Simpson v. Simpson
District Court of Appeal of Florida
723 So. 2d 326 (1998)
In 1997, Donald Simpson died, leaving his entire estate to his son, Terry Simpson (plaintiff). In a dispute with his mother, Eleanor Simpson (defendant), Terry alleged that Donald had gifted his guns to Terry while Donald was still alive. Thus, Terry contended the guns were not part of the personal property of the estate. In trial, Terry’s only evidence was Terry’s testimony that Donald had verbally agreed to give Terry the guns. No arrangements were made by Donald to deliver the guns to Terry. The trial court ruled against Terry. Terry appealed.
Rule of Law
Holding and Reasoning (Griffin, C.J.)
Dissent (Dauksch, J.)
What to do next…
Unlock this case brief with a free (no-commitment) trial membership of Quimbee.
You’ll be in good company: Quimbee is one of the most widely used and trusted sites for law students, serving more than 97,000 law students since 2011. Some law schools—such as Yale, Vanderbilt, Berkeley, and the University of Illinois—even subscribe directly to Quimbee for all their law students. Read our student testimonials.
Learn more about Quimbee’s unique (and proven) approach to achieving great grades at law school.
Quimbee is a company hell-bent on one thing: helping you get an “A” in every course you take in law school, so you can graduate at the top of your class and get a high-paying law job. We’re not just a study aid for law students; we’re the study aid for law students. Read more about Quimbee.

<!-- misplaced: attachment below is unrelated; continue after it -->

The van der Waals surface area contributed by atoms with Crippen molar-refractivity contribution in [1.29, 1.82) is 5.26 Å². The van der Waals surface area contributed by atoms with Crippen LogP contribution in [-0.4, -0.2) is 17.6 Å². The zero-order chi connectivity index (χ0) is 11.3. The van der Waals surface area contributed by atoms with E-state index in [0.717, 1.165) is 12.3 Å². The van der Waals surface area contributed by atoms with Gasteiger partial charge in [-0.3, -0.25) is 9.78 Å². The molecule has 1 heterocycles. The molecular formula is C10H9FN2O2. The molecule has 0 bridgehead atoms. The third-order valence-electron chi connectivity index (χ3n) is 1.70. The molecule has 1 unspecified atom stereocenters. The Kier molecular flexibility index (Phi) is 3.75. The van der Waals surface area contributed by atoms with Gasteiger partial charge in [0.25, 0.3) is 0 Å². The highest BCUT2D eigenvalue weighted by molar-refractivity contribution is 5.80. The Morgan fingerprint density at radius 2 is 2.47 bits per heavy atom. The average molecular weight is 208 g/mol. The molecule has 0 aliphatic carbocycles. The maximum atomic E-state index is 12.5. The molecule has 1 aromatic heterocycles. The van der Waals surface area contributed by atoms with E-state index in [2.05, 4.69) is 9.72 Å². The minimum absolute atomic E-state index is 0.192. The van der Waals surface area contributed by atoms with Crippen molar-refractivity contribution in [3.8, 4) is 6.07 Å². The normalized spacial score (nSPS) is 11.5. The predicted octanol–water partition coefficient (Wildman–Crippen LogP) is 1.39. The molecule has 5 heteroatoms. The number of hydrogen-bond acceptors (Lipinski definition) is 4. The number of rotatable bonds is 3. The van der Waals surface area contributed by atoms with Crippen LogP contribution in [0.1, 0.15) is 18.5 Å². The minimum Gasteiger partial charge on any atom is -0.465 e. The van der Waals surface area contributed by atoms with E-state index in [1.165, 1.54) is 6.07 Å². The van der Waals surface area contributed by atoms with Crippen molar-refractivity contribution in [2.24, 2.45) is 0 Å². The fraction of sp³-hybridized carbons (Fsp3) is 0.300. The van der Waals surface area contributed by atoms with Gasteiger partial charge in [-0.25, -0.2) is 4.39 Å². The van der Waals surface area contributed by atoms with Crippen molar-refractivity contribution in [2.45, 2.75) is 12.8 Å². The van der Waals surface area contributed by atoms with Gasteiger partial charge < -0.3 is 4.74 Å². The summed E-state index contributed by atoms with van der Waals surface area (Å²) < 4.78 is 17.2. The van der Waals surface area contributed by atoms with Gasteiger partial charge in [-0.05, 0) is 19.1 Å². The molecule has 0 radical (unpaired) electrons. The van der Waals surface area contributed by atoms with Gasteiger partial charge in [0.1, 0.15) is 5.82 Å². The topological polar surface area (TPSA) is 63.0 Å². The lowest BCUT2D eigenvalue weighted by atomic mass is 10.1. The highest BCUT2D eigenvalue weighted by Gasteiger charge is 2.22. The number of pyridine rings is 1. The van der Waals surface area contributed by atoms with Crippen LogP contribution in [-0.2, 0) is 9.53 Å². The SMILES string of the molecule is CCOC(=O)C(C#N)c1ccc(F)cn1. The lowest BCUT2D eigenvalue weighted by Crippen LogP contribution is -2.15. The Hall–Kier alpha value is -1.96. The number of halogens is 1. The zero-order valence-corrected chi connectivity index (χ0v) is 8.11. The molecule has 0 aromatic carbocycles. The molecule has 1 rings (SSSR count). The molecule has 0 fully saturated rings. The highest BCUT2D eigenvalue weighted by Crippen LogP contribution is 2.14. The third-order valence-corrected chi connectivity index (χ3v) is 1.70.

Here's why 175,000 law students have relied on our case briefs:
- Written by law professors and practitioners, not other law students. 14,000 briefs, keyed to 188 casebooks. Top-notch customer support.
- The right amount of information, includes the facts, issues, rule of law, holding and reasoning, and any concurrences and dissents.
- Access in your classes, works on your mobile and tablet. Massive library of related video lessons and high quality multiple-choice questions.
- Easy to use, uniform format for every case brief. Written in plain English, not in legalese. Our briefs summarize and simplify; they don’t just repeat the court’s language.